Sally Ann McKinsey

waiting room chairs and table, mylar balloons, hand sanitizer dispenser, troffer lights, manufactured light covers, stuffed bear, hospital gown, yarn, plastic canvas, tissue box, hospital partition

The lobby, the gift shop, the waiting room: thresholds in clinical space, liminal areas where cultural patterns and beliefs about illness and healing become visible. Stock images and canned sentiments attempt to cover up or avoid the difficult experiences of those who reside here. Standardized tropes like “Get Well Soon” reflect an impulse to control situations of uncertainty and a culture of alienation that lacks verbal and visual language for living with mortality.

Panic Management is made with found language from hospital-sponsored videos related to patient experience and introduction to clinical space. Found video showing stock "calming nature scenery" investigates standardized cultural attempts to avoid discomfort, re-contextualizing them to point to their inadequacy in the face of trauma, pain, and uncertainty.

Light covers are attempts to hide unpleasant fixtures in clinical space while manufacturing an artificial connection to the natural world. Homemade tissue box covers are also decorative facades that hope to beautify or comfort but provide no other functional purpose. An empty hand sanitizer dispenser hanging on the wall becomes a metaphor for sterilization in interpersonal exchange, since language can work as a façade to cover or ignore unpleasantness or pain.

Code Blue

Sally Ann McKinsey

Framing the hospital room as sacred space, this work explores fiber crafts like rug-making and quilting using textiles from clinical settings. As beds and pillows are vessels for holding the body, so are quilts, rugs, towels, gowns, socks, and sheets. Viewers are invited to remove their shoes, gather close to objects, and be enveloped in the space. Removing shoes becomes an invitation to vulnerability. To do so in the midst of clinical materials is to treat them differently than we do in biomedicine. We uncover the body rather than covering it for protection; we remove barriers rather than constructing them. In the midst of COVID-19, this is unimaginable. Code Blue, then, becomes a vision of what is impossible and a way to hold the pain of clinical space in care and hope.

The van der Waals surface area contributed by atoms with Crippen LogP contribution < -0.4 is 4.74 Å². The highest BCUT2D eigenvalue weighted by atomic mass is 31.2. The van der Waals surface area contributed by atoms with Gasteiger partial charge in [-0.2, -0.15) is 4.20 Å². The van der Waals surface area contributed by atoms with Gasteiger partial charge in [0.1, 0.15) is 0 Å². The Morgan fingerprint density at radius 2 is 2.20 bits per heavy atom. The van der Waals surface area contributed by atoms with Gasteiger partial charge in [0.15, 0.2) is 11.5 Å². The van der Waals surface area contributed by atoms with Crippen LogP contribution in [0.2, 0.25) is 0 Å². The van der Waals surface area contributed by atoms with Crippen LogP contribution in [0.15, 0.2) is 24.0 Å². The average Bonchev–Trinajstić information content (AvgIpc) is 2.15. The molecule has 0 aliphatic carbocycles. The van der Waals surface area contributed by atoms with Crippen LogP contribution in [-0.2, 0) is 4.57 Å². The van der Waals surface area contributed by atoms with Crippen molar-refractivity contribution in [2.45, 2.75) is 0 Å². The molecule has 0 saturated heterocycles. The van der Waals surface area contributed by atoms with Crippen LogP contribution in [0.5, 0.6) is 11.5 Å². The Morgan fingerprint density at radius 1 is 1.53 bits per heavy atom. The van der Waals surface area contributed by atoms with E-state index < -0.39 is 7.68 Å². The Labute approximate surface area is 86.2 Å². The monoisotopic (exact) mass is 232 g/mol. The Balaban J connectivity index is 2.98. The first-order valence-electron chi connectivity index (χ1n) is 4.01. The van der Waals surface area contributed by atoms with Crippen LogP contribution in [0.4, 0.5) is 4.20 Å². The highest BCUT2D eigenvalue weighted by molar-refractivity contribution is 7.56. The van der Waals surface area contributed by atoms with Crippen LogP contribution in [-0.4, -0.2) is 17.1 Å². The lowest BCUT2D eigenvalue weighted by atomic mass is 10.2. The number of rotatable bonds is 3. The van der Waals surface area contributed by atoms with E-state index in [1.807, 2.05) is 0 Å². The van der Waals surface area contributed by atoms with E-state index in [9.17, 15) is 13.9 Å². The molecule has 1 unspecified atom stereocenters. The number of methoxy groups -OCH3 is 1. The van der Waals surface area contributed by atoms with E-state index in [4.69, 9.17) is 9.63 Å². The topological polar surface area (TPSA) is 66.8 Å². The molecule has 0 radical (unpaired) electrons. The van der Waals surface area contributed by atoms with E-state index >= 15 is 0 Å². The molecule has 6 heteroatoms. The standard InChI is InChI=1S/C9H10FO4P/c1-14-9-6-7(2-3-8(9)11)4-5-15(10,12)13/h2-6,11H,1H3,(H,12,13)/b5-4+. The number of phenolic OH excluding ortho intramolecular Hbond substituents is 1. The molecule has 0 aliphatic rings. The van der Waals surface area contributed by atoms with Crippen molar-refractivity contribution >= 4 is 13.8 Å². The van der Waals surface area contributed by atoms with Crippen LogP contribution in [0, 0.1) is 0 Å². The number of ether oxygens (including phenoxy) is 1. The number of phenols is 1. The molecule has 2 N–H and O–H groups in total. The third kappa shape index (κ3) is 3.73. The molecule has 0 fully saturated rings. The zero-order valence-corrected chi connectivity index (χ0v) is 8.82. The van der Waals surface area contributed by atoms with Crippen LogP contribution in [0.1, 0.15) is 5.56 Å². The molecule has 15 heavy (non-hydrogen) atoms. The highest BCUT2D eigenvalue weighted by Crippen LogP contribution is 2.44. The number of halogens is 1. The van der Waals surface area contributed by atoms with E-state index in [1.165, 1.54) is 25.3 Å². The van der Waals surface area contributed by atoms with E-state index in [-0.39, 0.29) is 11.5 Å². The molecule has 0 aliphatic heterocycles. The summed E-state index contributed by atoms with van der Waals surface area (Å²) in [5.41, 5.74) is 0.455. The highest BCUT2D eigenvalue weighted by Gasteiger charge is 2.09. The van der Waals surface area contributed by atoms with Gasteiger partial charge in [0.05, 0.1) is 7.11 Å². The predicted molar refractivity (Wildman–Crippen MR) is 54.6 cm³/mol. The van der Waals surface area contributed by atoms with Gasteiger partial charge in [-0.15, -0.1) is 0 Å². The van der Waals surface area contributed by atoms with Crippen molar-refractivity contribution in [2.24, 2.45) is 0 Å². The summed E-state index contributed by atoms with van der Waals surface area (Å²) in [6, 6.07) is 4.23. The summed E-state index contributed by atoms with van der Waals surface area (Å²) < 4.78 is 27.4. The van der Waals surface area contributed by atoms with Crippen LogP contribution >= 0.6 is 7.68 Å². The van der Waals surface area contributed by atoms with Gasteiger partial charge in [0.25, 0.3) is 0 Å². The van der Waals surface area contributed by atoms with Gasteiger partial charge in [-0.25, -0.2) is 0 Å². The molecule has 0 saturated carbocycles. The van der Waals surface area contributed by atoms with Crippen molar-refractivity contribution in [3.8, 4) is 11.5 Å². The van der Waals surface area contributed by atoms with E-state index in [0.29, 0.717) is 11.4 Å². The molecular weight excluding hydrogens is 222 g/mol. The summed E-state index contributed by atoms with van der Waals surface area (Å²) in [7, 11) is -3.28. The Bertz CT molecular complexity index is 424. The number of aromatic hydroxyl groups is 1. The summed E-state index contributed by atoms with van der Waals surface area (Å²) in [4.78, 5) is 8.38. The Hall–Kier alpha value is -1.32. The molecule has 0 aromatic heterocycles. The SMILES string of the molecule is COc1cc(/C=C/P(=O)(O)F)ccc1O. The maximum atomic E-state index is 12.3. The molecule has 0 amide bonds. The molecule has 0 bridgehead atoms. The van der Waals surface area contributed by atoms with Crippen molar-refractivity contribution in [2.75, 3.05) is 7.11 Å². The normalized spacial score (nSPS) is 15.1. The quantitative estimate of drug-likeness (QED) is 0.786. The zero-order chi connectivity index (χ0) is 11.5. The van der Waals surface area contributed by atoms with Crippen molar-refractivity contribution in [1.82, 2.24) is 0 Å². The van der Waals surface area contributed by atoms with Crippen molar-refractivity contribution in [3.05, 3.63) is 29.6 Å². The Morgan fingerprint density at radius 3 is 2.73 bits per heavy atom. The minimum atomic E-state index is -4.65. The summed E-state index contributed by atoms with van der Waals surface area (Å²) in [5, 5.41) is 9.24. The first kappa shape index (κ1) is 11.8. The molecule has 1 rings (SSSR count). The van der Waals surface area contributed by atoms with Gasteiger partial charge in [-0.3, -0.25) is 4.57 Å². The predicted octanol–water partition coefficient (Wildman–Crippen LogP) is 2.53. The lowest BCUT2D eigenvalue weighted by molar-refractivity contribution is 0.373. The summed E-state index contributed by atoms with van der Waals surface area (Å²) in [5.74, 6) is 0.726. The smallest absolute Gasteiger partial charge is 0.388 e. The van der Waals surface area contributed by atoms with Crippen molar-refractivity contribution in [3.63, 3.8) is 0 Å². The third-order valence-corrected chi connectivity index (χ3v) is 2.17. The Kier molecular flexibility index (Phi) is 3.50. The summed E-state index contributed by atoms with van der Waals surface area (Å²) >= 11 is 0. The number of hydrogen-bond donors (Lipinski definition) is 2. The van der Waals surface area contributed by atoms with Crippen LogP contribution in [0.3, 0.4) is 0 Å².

reclaimed surgical towels, scrubs, operating room sheets, hospital socks, hospital gowns, emergency room thermal blankets, troffer light fixture, oxygen tubing

Placing medical diagnostics and social support in conversation, videos are made with an endoscope camera probing food items. This work explores practices of giving food during times of illness or loss and the connections between food, caregiving, the body, and dying.

Sally Ann McKinsey is an interdisciplinary artist and educator who recently earned her MFA from the University of North Carolina Chapel Hill. She also received a Master of Divinity from Columbia Theological Seminary in 2013 and is the co-creator of Utilities Included, an artists collective, exhibition space, and small editions publisher. See more work here and on Instagram.

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